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Thread started 12/19/20 5:45pm

rogifan

Bee Gees documentary on HBO Max

I thought it was well done. A fair amount of time was spent on the Saturday Night Fever era. I always thought The Bee Gees were unfairly tagged with disco hate. There was plenty of bad disco in the mid to late 70s but not from The Bee Gees. They were really great songwriters and had great vocal harmony. And some of the songs they/Barry wrote for others (Woman in Love, Heartbreaker, Islands in the Stream) are fantastic songs. Highly recommend this documentary.

Paisley Park is in your heart
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Reply #1 posted 12/20/20 9:01pm

TrivialPursuit

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Just watched this the other day. There was a large chunk on the SNF part, but they also wove the anti-disco movement into it, and then drew the parallel of them losing popularity because of that. But a good point was made that before the Bee Gee's, disco had very little melody or singing to it. The Bee Gees put melody, harmonies, etc, into it. I agree with that.

It was also cool to see the little snip about "Tragedy," when Barry was telling a keyboard player to play something louder and more shocking. The thing he came up with was always one of my favorite elements of the song. "Tragedy" is probably my favorite Bee Gees song.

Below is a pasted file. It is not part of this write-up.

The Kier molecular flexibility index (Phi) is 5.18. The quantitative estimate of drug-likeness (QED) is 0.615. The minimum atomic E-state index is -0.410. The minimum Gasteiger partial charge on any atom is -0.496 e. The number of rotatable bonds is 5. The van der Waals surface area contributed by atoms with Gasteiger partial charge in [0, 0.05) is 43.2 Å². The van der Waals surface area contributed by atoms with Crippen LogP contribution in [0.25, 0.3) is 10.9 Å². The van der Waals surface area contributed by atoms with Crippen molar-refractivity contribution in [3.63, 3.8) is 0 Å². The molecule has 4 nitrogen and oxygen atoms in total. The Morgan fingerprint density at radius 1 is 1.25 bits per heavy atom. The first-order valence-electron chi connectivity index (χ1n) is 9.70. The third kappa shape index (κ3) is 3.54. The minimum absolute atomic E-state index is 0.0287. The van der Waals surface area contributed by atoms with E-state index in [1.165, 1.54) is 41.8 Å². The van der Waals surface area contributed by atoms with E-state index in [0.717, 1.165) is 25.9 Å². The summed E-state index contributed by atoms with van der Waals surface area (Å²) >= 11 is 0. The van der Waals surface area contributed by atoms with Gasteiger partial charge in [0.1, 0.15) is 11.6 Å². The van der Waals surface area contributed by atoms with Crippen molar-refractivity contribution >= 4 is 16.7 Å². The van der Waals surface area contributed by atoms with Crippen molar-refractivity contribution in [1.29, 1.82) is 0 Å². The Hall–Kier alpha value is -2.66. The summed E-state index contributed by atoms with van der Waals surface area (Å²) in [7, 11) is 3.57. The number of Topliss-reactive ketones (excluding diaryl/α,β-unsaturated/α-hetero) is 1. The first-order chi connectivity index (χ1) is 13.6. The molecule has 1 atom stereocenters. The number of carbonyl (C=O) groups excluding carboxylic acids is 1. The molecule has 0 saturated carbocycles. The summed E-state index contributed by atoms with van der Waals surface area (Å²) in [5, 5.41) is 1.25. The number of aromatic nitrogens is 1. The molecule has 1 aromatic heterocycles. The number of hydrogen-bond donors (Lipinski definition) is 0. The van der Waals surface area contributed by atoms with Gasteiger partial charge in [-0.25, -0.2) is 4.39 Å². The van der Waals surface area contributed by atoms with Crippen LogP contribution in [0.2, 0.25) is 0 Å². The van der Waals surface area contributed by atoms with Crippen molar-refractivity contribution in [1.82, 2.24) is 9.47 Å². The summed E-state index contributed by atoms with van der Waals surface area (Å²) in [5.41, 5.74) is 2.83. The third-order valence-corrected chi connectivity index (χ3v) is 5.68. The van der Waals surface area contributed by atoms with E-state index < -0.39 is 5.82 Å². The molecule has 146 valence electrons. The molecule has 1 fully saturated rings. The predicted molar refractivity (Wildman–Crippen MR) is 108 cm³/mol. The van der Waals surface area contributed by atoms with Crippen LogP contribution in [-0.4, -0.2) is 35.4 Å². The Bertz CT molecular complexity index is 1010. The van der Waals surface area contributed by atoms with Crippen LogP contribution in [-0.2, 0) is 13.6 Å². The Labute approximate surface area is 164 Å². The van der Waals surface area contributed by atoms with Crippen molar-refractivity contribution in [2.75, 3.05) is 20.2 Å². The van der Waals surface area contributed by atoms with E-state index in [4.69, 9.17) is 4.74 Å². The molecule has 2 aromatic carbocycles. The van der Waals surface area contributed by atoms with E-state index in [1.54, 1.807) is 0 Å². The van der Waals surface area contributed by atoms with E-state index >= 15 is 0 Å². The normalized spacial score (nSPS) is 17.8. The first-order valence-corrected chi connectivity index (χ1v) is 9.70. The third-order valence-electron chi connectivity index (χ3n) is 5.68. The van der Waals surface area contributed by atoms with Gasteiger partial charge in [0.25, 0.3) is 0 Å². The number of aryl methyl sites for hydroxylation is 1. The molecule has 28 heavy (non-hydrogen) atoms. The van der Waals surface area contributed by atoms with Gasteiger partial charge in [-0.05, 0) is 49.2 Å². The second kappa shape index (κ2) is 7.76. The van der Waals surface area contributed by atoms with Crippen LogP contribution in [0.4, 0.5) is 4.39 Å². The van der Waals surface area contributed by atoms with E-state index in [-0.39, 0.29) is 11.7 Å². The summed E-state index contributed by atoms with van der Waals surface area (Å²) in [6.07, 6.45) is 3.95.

I do think people underestimated just how much they kept working and writing for people. My God, "Islands In The Stream" alone sounds like a Bee Gees cover song, rather than something written for someone else. Their production aesthetic is strong.

"eye don’t really care so much what people say about me because it is a reflection of who they r."
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Reply #2 posted 12/22/20 4:14pm

RJOrion

as famous as they are for their disco era smash hits, i always thought their pre-disco classic "Main Course" was their best album... "Nights On Broadway", "Jive Talkin" , "Fanny"... i loved that whole album...more than the SNF Soundtrack even
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Reply #3 posted 12/22/20 4:50pm

PennyPurple

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Love the Bee Gee's will have to watch this.

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Reply #4 posted 12/23/20 8:41am

Dalia11

Love their music too, I will view the documentary.
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Reply #5 posted 12/23/20 9:19am

JayCrawford

Man... Anyone who lived through the 70s during the height of Bee Gees would remember how huge they were.

Saturday Night Fever is still the best soundtrack album to this day.
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Reply #6 posted 12/23/20 12:28pm

Dalia11

"Saturday Night Fever", one of my favorite Albums and Movies! Fabulous sound track songs! And John Travolta - great actor.
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Reply #7 posted 12/23/20 3:07pm

PennyPurple

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Watched it last night and loved it. I really miss them.


It's amazing to me how some can hear the clickety clack of wheels on pavement and write a song around the sound.